ALBUM REVIEW: Piers Twomey | Strange Advice

written by Chris Familton

Piers Twomey is a Sydney musician who until now has spent time playing with bands like Grun, Quiet Titans and The Fragments. Stepping out on his own he has turned the spotlight onto a dozen indie folk songs with varying degrees of success.

There are austere and whimsical sounds at work on Strange Advice that frame Twomey’s intimate songs primarily concern relationships – often broken and damaged. The slow pacing of the music accentuates the emotional weight of the subject matter but his use of varied instrumentation like piano, cello, clarinet and harmonica builds levels into his songs that keep them interesting and prevents a maudlin mood from becoming morose. I Believe You stands out with Twomey’s keening vocal over acoustic guitar, some enchanting backing vocals and some restrained background noises and field recordings. It makes for an impressive centrepiece to the record. Heavenly vocal harmonies are also a feature of Give Up The Truth which shows he can pull a song right back to its skeleton and carry it off wonderfully. The arrangements, production and mix are the work of Tony Dupe (Jack Ladder, Holly Throsby etc) and they are central to making this a warm and inviting album. Though there is melancholy aplenty on Strange Advice, Twomey isn’t all doom and gloom. He briefly offers respite with the comparatively jaunty Open Your Eyes that wouldn’t be out of place on a Belle & Sebastian record.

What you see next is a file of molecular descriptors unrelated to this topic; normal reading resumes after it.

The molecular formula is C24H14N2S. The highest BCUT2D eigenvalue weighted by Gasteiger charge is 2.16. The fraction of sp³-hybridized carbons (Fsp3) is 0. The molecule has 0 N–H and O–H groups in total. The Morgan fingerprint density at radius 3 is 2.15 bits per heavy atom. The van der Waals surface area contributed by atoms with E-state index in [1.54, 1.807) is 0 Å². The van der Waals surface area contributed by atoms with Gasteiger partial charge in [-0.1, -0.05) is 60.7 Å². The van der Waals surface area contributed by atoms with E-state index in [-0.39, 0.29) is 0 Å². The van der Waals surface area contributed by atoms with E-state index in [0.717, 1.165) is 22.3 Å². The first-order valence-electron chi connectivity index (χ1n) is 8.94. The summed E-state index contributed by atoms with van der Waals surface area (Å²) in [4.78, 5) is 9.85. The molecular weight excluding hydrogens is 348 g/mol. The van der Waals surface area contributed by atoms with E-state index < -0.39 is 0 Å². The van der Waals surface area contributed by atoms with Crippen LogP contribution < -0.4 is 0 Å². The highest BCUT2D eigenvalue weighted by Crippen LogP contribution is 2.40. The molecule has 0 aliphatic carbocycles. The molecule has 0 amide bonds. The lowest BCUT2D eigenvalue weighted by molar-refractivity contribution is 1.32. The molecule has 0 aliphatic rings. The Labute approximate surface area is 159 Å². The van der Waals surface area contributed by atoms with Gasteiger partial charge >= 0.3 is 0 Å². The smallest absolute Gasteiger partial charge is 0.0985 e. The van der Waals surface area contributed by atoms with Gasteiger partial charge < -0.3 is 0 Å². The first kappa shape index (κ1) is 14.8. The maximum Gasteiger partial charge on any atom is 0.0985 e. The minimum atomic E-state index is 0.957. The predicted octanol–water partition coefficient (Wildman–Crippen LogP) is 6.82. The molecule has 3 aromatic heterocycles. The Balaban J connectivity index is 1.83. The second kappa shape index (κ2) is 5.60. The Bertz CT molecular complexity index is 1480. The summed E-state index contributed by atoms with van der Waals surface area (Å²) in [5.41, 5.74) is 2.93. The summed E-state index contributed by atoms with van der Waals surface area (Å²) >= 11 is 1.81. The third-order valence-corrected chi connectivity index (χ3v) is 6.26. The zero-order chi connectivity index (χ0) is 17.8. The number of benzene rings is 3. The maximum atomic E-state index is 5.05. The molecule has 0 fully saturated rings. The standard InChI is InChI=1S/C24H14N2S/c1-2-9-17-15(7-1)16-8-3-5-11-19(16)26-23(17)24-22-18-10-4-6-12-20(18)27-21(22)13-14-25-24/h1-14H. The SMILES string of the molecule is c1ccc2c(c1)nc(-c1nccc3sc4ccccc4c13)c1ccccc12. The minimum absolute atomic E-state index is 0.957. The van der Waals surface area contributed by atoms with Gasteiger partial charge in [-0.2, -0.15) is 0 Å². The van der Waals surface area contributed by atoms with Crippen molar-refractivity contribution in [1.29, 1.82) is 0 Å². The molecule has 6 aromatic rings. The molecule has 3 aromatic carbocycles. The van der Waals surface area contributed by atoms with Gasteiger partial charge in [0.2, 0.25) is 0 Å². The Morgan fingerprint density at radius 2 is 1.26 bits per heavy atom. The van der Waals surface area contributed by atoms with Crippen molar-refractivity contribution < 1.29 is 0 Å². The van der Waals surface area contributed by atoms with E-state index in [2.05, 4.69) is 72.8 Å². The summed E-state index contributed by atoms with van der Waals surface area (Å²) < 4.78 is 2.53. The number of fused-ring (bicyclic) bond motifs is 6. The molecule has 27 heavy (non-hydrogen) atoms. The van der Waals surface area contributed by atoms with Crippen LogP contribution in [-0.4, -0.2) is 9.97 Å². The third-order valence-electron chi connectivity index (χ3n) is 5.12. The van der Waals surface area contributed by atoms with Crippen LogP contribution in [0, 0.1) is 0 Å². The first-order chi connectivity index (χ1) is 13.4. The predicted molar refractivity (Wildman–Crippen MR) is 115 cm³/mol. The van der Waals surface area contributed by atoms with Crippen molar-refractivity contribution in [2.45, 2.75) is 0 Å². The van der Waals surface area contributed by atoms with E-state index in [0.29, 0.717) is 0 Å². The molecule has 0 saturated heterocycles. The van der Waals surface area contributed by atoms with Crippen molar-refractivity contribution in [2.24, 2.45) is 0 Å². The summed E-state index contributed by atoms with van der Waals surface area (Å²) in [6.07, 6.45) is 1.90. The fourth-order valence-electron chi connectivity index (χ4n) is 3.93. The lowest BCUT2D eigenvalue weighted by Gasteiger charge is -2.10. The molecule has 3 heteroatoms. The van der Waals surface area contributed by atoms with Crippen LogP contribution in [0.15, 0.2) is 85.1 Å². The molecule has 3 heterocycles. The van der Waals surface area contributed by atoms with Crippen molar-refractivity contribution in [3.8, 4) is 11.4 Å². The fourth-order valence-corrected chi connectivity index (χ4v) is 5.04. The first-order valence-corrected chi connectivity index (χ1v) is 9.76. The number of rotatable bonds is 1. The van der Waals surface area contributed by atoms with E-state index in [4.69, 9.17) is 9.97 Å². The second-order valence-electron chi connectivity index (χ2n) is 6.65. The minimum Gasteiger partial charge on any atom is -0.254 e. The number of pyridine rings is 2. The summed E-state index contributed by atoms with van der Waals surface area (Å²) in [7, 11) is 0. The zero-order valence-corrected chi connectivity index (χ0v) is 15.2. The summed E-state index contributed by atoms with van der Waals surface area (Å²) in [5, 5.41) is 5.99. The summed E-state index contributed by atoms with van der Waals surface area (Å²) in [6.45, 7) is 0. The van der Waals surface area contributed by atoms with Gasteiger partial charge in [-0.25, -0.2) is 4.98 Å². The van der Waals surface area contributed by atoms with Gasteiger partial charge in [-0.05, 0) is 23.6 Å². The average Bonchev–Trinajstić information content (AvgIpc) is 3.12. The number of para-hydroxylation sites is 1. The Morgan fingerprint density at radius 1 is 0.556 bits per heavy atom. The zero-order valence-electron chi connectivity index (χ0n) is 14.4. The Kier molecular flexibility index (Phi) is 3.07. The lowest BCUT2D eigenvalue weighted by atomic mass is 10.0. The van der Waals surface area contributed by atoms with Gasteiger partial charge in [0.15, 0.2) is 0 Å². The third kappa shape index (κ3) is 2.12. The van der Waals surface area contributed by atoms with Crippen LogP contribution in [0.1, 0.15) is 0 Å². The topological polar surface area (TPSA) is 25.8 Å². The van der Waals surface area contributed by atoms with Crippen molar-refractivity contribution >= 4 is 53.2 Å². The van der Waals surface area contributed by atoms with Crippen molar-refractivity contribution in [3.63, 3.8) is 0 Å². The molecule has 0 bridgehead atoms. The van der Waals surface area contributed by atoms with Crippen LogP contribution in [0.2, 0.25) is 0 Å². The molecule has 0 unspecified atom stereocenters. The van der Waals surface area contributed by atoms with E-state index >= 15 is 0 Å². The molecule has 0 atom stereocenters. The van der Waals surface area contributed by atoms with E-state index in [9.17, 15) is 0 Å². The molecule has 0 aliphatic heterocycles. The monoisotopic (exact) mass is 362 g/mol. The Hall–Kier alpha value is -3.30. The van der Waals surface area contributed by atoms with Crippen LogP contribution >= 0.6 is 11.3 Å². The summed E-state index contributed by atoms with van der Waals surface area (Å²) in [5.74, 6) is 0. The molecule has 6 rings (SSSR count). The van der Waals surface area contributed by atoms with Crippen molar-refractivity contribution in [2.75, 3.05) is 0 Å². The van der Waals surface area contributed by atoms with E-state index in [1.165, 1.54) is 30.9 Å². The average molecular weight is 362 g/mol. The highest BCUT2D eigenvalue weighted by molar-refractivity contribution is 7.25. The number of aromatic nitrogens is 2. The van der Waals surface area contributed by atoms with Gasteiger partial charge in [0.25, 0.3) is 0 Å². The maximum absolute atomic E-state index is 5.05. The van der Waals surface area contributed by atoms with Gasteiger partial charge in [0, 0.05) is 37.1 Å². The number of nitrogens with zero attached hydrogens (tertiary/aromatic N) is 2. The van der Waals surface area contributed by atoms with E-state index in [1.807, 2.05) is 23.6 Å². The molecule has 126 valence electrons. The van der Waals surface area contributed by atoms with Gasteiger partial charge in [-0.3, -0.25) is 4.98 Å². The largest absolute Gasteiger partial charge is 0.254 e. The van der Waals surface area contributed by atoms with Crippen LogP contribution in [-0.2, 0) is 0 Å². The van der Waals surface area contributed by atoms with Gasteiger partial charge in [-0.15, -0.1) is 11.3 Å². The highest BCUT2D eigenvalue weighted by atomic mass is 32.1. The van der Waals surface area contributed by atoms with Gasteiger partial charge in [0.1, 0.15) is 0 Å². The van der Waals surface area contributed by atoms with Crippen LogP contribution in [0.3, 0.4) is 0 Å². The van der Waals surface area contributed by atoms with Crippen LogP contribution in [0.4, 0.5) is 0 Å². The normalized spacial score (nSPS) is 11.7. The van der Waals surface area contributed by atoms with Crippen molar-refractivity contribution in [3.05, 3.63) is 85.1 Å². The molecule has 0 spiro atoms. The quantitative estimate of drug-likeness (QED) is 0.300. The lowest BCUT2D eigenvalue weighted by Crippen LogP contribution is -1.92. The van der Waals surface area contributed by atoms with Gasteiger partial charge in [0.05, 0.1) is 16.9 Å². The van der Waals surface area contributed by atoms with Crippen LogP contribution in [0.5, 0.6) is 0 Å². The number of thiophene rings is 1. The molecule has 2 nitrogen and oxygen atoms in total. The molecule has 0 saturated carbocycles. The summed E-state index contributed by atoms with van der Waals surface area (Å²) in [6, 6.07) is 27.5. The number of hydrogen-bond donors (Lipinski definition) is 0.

It is the quirkier moments that make the most interesting listening on Strange Advice. They enhance the classic folk shapes and though there aren’t enough to avoid sameness setting in at times one can’t deny the craftsmanship and maturity of Twomey’s debut release.

Strange Advice is out now on Laughing Outlaw Records

this review was first published in The Drum Media

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